UAE Labor Law Issues: Ministry of Labor v. Free Zone v. Government Corporation
Posted on 10th August 2010 by Camille Paldi,
Resolving a labor dispute can be quite confusing in the United Arab Emirates as some may work for private companies while others may work for a free zone or a government corporation. The first thing to do when a dispute arises and you wish to file a complaint is to look at your labor card and check what entity is the issuing authority. If it is a private company, then the correct venue for filing a complaint is the Ministry of Labor. If it is free zone company, than the correct venue may be the free zone authority as long as the company is not a free zone company created by the government of the UAE such as Nakheel or Dubai World. If the issuing authority on the labor card is a government corporation (corporation formed by government decree), then in order to file a complaint, one must file a case directly with the Dubai Courts after obtaining the permission of the Ruler’s Court.
The Ministry of Labor Process is explained in the following blog post. http://ilovetheuae.com/2009/12/30/guide-to-handling-disputes-at-the-ministry-of-labor-dubai/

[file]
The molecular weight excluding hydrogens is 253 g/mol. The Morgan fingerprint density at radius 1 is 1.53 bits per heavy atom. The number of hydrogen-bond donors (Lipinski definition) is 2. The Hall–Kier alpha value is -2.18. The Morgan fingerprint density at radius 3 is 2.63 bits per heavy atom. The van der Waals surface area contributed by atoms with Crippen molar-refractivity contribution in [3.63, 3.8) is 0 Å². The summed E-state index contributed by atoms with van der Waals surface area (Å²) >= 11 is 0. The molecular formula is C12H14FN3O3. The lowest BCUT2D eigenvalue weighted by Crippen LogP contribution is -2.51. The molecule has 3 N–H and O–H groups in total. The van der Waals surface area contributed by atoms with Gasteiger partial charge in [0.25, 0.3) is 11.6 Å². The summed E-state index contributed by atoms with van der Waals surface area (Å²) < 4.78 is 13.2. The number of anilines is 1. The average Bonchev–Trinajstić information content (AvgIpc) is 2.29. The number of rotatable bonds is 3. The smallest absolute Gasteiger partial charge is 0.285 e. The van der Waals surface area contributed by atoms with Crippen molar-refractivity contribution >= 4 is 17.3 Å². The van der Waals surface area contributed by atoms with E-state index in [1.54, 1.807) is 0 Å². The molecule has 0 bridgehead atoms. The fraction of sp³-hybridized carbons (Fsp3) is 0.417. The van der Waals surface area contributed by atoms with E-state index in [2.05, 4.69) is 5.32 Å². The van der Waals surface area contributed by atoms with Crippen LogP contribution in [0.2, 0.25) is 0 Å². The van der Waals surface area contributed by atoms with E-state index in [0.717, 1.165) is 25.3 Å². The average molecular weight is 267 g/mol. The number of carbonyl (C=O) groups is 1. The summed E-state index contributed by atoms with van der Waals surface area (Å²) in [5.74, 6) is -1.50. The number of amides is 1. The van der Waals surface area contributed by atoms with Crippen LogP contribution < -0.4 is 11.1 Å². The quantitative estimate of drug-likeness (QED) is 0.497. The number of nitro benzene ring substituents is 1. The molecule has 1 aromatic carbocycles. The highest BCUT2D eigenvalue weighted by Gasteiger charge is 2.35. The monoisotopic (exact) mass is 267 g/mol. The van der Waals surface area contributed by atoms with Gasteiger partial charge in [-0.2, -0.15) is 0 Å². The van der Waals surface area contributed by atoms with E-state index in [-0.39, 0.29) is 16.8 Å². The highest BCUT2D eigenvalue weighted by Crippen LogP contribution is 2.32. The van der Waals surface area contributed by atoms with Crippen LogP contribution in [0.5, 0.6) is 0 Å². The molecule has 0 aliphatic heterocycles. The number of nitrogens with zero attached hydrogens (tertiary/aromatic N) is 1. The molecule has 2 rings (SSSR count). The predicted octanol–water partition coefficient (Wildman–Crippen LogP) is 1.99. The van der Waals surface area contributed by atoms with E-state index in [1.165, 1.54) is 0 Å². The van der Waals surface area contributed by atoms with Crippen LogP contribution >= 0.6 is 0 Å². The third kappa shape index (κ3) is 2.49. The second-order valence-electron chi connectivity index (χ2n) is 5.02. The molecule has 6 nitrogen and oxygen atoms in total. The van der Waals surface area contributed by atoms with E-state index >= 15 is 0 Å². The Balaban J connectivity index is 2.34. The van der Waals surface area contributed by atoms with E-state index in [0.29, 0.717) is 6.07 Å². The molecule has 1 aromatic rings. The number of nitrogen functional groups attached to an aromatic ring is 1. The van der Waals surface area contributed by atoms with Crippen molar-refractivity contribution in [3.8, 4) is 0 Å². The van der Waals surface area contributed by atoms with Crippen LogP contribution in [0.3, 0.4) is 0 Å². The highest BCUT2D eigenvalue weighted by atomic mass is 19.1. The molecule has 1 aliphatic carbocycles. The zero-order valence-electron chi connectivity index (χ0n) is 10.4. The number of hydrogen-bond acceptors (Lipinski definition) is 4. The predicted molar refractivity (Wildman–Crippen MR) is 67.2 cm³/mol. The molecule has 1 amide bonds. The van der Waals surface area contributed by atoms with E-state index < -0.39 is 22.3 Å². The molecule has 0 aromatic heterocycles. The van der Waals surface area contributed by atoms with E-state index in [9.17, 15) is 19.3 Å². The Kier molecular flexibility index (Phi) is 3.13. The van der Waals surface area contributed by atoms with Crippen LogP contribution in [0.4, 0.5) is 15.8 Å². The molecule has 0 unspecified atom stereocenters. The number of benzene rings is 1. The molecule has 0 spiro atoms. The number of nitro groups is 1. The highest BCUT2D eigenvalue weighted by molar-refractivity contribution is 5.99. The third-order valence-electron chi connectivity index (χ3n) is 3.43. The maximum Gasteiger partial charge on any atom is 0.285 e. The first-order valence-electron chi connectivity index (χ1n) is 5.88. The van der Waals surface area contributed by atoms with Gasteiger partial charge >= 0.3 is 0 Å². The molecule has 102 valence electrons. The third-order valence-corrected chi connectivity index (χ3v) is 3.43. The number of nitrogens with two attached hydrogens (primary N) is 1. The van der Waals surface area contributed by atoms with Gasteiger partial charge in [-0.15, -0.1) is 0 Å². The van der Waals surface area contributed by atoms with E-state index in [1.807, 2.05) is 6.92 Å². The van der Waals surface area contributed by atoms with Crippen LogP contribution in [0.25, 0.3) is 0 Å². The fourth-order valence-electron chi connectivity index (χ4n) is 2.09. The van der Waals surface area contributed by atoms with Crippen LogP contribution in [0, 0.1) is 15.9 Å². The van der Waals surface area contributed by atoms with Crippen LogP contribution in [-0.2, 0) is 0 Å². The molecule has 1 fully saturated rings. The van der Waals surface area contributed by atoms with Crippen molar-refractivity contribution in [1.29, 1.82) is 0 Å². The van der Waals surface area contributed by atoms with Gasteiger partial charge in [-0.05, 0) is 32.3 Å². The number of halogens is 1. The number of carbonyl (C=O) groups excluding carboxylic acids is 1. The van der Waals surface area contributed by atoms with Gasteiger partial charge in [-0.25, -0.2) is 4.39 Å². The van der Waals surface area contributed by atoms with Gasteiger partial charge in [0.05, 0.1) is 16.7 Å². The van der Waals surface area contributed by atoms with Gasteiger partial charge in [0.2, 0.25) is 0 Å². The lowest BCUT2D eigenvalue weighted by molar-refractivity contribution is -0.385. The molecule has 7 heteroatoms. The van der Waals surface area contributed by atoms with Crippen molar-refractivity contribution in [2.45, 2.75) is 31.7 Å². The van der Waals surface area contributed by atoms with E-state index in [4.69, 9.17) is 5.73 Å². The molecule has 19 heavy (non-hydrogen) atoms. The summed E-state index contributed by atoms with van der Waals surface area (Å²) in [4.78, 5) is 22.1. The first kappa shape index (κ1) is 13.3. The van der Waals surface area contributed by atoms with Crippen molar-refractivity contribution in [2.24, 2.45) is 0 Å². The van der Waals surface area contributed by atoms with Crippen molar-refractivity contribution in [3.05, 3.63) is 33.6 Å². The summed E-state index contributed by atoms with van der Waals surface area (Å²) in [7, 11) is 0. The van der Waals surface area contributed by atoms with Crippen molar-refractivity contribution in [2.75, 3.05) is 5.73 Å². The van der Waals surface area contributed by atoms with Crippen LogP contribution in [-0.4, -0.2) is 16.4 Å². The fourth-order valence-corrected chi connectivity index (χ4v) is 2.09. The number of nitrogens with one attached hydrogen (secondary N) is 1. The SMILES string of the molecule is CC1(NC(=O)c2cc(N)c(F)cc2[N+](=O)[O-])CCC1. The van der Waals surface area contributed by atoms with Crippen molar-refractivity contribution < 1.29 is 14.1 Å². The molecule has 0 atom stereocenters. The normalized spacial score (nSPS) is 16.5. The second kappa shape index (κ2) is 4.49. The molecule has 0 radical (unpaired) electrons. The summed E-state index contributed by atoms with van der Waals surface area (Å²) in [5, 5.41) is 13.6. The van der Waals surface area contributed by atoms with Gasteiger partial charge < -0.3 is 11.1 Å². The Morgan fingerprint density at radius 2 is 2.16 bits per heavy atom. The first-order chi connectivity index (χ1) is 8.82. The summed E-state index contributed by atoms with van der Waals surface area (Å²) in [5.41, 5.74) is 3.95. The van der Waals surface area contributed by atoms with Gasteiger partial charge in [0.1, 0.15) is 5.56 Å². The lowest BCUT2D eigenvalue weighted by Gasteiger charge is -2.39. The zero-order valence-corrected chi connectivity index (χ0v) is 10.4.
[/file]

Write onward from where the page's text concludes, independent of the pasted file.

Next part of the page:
Each Free Zone has its own regulations regulating activities within the free zone, however, complicating matters even more, the UAE Labor Law still applies within the Free Zone. http://gulfnews.com/uaessentials/ask-the-law/compensation-for-losing-job-1.665789
In addition, some free zones, such as the TECOM free zones, have made special arrangements with the Ministry of Labor so that disputes arising between employers and employees within these free zones are filed directly with the Ministry of Labor.
The TECOM Free Zones have issued their own employment regulations, particularly, the Dubai Technology and Media Free Zone Employment Regulations 2004 and Decision No. 3 of 2008 Concerning Penalties for Breach of the Dubai Technology and Media Free Zone Employment Regulations 2004. In Section 9: Resolution of Labor Disputes, Clause 16: Resolution of Labor Disputes Between Employers and Employees states: